Behind those four ceremonious syllables, a whole welter of thoughts and feelings about value, memory, interpersonal depth, and reading materials churn.
I can remember to this day with a kind of wincing shame privy only to those who have attempted to bat well above their natural aptitude, the comments of a Cambridge don made during one of our weekly tutorials. After the ceremonial read-aloud of my essay (for this tutor, it was often the first time he’d actually “read” my essay) I played some Verdi on a portable ghetto-blaster to bring something of an audio-flourish (I thought) to a point I’d been labouring over in the text.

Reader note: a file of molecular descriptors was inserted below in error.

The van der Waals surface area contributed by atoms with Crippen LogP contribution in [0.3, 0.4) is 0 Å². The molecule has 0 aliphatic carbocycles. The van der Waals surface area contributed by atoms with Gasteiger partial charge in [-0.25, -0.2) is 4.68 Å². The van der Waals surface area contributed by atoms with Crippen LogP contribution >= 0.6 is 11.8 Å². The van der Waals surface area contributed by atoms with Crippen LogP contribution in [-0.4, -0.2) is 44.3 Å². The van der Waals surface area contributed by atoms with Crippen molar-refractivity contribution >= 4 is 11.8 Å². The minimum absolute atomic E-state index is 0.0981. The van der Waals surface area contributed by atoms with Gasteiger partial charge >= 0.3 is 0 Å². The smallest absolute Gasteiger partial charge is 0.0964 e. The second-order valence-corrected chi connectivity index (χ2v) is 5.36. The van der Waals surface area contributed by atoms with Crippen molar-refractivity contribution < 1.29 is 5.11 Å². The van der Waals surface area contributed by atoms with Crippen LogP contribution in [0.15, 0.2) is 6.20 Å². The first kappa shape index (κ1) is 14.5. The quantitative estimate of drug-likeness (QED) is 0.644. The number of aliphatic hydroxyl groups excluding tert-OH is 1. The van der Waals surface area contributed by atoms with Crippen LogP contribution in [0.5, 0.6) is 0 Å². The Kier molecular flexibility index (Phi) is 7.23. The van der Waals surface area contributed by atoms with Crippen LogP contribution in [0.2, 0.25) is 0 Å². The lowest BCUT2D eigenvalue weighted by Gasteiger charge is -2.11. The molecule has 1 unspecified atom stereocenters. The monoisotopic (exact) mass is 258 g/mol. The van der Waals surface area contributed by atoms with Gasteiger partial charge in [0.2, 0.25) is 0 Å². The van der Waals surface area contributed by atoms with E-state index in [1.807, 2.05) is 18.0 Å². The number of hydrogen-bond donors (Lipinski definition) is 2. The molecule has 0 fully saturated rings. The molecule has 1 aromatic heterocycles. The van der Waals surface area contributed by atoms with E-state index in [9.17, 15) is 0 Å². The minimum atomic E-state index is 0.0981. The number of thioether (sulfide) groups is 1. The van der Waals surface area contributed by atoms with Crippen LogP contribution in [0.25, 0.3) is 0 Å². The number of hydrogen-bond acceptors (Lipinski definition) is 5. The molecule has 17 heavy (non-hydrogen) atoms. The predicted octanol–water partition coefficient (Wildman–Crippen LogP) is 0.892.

Rousing himself from a posture of half-lidded, slumberous disinterest, Dr Casey finally turned to me and my tutorial partner and said, one-quarter-enquiry, three-quarters-appraisal : “You’re something of a sentimentalist, aren’t you Wasserman?”
One of these tutorials was on Wilkie Collins. It might as well have been on Pagan Virtues for all I care to recall or can now remember. And there’s the rub: the redeeming balm of amnesia.
And yet, I am absolutely certain that in 20 years’ time, were you to quiz me on this RMSYL “tutorial” with Katy Darby, I will remember the educative and illustrative details of our discussion with exemplary retrospection.
Now why is that?